Kinda like the postman... Neither rain, nor snow, nor gloom of night... nor high winds, low tempature (well, I do draw the line when the temp goes negative!), fog, etc.

tony pasley
June 26, 2006, 10:39 PM
i didn't think i was i was going sane and one of a very few who shot reguardless of what ma nature threw at me. shooting in the snow is fun except after 10 to 20 rounds the snow meltedfor about 3 feet

Capt Charlie
June 26, 2006, 10:42 PM
Kinda like the postman... Neither rain, nor snow, nor gloom of night... nor high winds, low tempature (well, I do draw the line when the temp goes negative!), fog, etc.
Hey, the first thing I learned from my FTO when I was a rookie was... "A good police officer never gets tired, cold, hungry or lonely" ;) :D .

Al Norris
June 26, 2006, 10:50 PM
Charlie, I said snow, not a danged blasted blizzard! 'Sides, ya couldna see the target in one 'o those! :D

Wyo Cowboy, OK. I admit it. When the real temp drops below zero, I pack it in...rather, I don't pack it out of the house. That's when I'm in the shed, reloading! (remembering that the wind is just picking up speed in Idaho on its way to Wyoming!)

Limeyfellow
June 26, 2006, 11:11 PM
Shooting in snow can be really nice to do, as long as you got a pair of gloves and luckly here it doesn't get super cold like it does further up north in the US. I done a little shooting in the rain, quite a bit at night, but really if you are training as a self defense/home defense or such roles training in all weathers seems to be the point, since if you didn't the first time you need to for real it be freezing rain, 70mph winds and raining frogs as the rivers turn to blood.

When target shooting for accuracy and competitions I tend to perfer it to be a little nicer though. My perfect temperature tends to be in the 60-70 degrees F range.

AirForceShooter
June 27, 2006, 10:05 AM
I was at a public range here in florida and it started raining and I mean pouring.
The RO asked if we wanted to quit until the rain stopped. Not a single person (rifle, pistol, shotgun) wanted to quit. It was great. You could tell who the combat veterans were.
As happens in Fla. rain stopped in 15 minutes.

AFS

smince
June 27, 2006, 05:39 PM
I was up for my turn in a combat match back in the late 80's (before IDPA) when the bottom dropped out. My RO asked if I wanted to wait or run it. I said to run it, because I wouldn't be able to pick my weather in a real fight. He said "Good for you" as everyone else ran for the clubhouse.

I'd like to say I cleaned the course. I didn't, but I learned a lot about my own capabilities and where I needed work.

guntotin_fool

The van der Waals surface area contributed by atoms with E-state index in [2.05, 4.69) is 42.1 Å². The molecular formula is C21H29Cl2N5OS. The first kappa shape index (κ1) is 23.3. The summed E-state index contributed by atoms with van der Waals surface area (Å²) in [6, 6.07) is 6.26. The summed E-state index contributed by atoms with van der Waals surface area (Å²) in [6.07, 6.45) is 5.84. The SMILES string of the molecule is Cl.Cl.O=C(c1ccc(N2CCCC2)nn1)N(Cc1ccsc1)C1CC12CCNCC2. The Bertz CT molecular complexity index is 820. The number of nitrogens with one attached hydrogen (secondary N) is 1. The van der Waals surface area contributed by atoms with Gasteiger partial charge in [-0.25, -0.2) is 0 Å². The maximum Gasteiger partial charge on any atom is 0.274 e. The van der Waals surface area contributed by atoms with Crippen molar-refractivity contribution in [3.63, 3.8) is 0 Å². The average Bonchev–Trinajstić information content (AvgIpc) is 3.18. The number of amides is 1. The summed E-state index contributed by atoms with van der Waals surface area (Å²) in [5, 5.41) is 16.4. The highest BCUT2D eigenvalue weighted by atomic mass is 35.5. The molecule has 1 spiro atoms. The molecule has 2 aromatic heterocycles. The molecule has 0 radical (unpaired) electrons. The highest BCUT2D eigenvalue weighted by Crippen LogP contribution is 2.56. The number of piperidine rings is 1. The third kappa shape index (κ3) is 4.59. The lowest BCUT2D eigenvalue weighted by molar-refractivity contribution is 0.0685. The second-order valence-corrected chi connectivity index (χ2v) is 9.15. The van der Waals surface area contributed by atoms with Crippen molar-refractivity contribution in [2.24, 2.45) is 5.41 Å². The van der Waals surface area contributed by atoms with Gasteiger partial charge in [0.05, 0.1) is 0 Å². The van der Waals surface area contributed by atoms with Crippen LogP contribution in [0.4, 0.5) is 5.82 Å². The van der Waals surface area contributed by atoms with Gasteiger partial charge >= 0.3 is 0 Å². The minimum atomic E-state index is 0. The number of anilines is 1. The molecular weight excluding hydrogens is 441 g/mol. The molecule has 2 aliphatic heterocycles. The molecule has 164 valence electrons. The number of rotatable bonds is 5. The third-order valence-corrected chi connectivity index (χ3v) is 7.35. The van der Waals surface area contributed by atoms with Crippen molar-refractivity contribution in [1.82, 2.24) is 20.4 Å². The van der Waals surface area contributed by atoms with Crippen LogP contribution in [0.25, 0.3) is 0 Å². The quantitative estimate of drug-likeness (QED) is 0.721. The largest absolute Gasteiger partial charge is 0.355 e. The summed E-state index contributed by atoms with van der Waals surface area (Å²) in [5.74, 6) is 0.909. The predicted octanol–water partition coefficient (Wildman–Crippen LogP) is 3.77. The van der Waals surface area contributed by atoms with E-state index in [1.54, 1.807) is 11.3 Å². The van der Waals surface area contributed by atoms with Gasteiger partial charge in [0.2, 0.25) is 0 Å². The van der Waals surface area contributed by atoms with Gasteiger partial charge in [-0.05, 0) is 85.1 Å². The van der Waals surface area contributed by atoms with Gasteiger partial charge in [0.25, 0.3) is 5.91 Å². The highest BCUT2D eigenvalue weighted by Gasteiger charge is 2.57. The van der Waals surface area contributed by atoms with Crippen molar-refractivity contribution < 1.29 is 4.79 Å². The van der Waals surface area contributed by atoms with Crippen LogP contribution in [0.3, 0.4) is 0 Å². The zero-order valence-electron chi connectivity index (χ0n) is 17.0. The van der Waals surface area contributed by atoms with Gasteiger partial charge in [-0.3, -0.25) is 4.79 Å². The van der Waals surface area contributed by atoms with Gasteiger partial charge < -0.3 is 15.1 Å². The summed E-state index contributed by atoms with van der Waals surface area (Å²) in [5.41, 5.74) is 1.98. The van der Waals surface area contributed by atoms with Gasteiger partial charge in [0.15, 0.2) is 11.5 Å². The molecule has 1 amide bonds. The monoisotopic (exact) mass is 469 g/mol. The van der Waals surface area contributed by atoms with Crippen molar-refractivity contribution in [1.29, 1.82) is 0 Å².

June 28, 2006, 12:30 AM
Living in minnesota, half of hunting season is rain or snow. from the middle of sept till dec 31, you can dress for the cold and wet, but you can make the calendar stand still. My biggest buck Ever came on a day when it was so cold my can of pop froze INSIDE my jacket. I had just decided to say the heck with it when my brother stepped off his stand and spooked this monster from under a spruce tree. He had his rifle slung and mittens on, I got the deer.


Best day EVER hunting was goose and duck in the era of generous bag limits. They just kept dropping out of the freezing rain and sleet into the dekes. Something like 4 snows and a canadian plus 6 or seven ducks, what ever a full limit was.

If we are just going shooting and it looks bad, we bring things that do not mind getting wet. The fancy guns only come out in the nice weather.

2400
June 29, 2006, 11:38 AM
We shoot rain, shine, wind, hail, snow, heat, cold, whatever the only thing that slows shooting down is lightning. Lightning has the right of way, everything else is a minor inconvenience.

Blackwater OPS
June 29, 2006, 12:47 PM
We shoot rain, shine, wind, hail, snow, heat, cold, whatever the only thing that slows shooting down is lightning. Lightning has the right of way, everything else is a minor inconvenience.

And tornados, I remember at Fort LW during basic, we had to crawl inside the cement "foxholes" on the range because of one of those. OF course it never hit....

Easy E
July 2, 2006, 04:12 PM
Unless the weather turns really nasty, I just keep shooting. I'll make it a point to do a full detail strip for cleaning afterward though.

Raptor5191
July 5, 2006, 04:31 PM
I am sorry, but I can not see how anyone can say they will only shoot when the weather is "peachy".

***? Do the bad guys only attack in well lit, nice weather? If that is the case, my instructors AND the bad guys must have not gotten that memo.

MisterPX
July 5, 2006, 05:32 PM
I shoot no matter what weather; be it 10 deg and a foot of snow, a heavy rain, or 130 deg.